OTM REPORTS: CANNON RANGE FINDER
When firing cannons at an enemy ship there are a lot of things that will determine the outcome of your shot.
Whether its ship speed/movements, or the lift and drop of cresting over waves, each will effect the way a cannonball behaves leaving the barrel.
Generally when you come across an enemy ship and prepare to fire apon it, the first thing you will likely think about is "how far away is my target?".
Up close (inside 200paces) its pretty simple to judge, but for the longer shots, things get trickier.
Over the past few months, I have been working on and testing out a sort of "range finding" technique, by using an in-game tool to measure a ship.
Comparing the visual size of a target vessel, to the visual size of the tool, is how it works. It has proven quite effective in testing and i would like to share it with all of you.
Galleon at 200 paces.
I have learned of a way, to use the HUNTER TRUMPET as a measuring tool for a finer tuned judgment on a vessels distance.
As i hold up the trumpet, i can measure a galleons size, relative to the top of the trumpet, giving me an idea of how far away it is.
When I'm confident with the distance reading I'll have a much better idea as to what angle within the 0° - 45° range (45° being the longest possible shot from a stand still) to have my cannon set to.
To do this I would first need to find out how far a cannon shoots. Then measure and understand the size of a vessel at maximum distance. Then, i will know, that if a galleon is ever LARGER then that particular measurement. It is within cannon range.
First the cannons maximum reach.
I figured the best way to find out how to do this would be to find the size of 1 grid square on the map in paces (currently the best distance measure)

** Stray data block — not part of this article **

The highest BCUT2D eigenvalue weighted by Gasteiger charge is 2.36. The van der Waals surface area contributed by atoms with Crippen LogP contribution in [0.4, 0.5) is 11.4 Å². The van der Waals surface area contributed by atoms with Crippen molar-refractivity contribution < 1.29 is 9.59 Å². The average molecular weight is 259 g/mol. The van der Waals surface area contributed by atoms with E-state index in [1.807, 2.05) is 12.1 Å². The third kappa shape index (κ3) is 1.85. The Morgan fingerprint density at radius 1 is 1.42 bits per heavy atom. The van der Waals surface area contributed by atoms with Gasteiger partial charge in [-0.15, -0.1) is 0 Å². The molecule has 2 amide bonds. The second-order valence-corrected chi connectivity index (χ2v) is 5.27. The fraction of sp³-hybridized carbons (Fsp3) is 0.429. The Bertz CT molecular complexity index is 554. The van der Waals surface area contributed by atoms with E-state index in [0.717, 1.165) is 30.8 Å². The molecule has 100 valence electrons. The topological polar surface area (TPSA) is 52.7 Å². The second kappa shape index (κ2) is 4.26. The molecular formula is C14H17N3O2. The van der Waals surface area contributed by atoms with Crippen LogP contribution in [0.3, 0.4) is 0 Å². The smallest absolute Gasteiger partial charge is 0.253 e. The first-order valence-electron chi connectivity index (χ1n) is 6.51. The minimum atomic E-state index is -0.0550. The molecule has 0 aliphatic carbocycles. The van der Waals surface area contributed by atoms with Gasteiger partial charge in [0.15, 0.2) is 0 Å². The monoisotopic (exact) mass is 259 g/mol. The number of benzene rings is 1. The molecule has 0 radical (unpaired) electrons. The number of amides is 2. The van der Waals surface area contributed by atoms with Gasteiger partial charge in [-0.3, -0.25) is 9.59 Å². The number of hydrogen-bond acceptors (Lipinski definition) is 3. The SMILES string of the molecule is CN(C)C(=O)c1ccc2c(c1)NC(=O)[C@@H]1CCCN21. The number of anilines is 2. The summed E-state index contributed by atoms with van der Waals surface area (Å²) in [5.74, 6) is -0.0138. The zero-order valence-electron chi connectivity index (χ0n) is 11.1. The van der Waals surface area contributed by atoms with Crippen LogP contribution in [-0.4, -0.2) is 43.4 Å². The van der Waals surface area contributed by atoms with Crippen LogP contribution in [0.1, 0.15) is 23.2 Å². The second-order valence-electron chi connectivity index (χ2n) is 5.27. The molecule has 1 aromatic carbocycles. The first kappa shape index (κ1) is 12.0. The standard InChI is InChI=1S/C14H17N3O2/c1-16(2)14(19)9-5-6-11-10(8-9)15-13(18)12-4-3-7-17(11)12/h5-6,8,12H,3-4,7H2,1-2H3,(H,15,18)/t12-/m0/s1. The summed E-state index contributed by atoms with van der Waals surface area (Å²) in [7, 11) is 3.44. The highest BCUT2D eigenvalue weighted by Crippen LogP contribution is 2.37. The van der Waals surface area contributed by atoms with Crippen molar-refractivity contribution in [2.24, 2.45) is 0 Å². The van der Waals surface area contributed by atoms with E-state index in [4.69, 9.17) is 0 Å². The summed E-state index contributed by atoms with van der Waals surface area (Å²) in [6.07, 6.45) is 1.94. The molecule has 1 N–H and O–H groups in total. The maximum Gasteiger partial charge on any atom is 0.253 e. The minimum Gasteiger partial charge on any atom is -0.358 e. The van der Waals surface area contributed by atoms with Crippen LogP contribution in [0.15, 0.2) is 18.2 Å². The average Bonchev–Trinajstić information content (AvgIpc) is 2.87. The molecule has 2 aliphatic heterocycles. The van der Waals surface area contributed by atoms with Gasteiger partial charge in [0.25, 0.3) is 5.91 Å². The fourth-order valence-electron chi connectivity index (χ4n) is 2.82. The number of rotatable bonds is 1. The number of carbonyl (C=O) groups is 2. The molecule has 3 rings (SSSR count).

I measured the length of a long bridge at Golden Sands Outpost in-game by counting paces with my compass, it came to be 34 paces in length. I then, using a ruler on my screen, measured the length of the bridge and the length of one grid square (post-Devils Roar) without zooming. Divide(÷) the bridge length by the length of the grid to get your multiple.
The length of the bridge is 1/10th the length of a grid square across and up. And with my bridge measurement of 34 paces, i mathematicly estimate a grid square to be
340×340 paces. (Give or take a few paces)
Now I put myself aprox one grid square from the shores of Golden Sands Outpost, and fired cannons at a 45° angle (measured with my compass), and fired myself immediately after for an aerial view of the cannonball landing zone JUST short of the outpost.
After multiple shots and perspectives, i was able to make an estimate. I measured the distance between the outpost and landing zone to an almost 40paces.
Leaving me with a roughly calculated estimate of around 300 paces of cannon range.
Now I just have to have a boat at 300 paces and measure its size on screen using an ingame tool, secure "hard points" on the tool model (notches, nicks, chips or bumps) analyze the targets size relative to those hard points and I have my range finder.
After trialing this technique in both controlled and uncontrolled situations (arena) i have found that the hunters trumpet as a measuring tool, can be quite effective.
A galleon that measures the same as the distance between the outer peg and the first inner stud is at maximum range, and a 45° angle cannon, relative to the horizon, is required to make the distance. Any size smaller is out of range.
Other tool types have been tested but not all and not all tools will work. I have also been trialing different tools for measuring angle, such as watches or compasses.
Most ideal equipment for distance is the HUNTER TRUMPET, the outer pegs and inner studs make great hard points.
Most ideal equipment for measuring angles is still yet to be truly found. The compass works ok, but at these longer ranges outside of 200 paces, the smallest angle adjustment makes a HUGE difference in trajectory. In saying that a more, acute measuring tool is necessary for perfect cannon angling.
so far however, the Glorious Sea Dog compass has worked quite well... (sort of)
Biggest issues i came across
Ship speeds and movements on the waves are going to make things harder
Waves make an especially big difference and positioning on the wave of both the target and your own vessels (high wave, low wave) will effect the out come also.
With the help of the rolling waves the target can "duck" under your shot if not timed right. Also the way your own vessel is situated when firing will change how the cannonball leaves the tube, so timing is key.
Written for the CSV. Robin Hood Community
Brought to you by the On The Map Crew.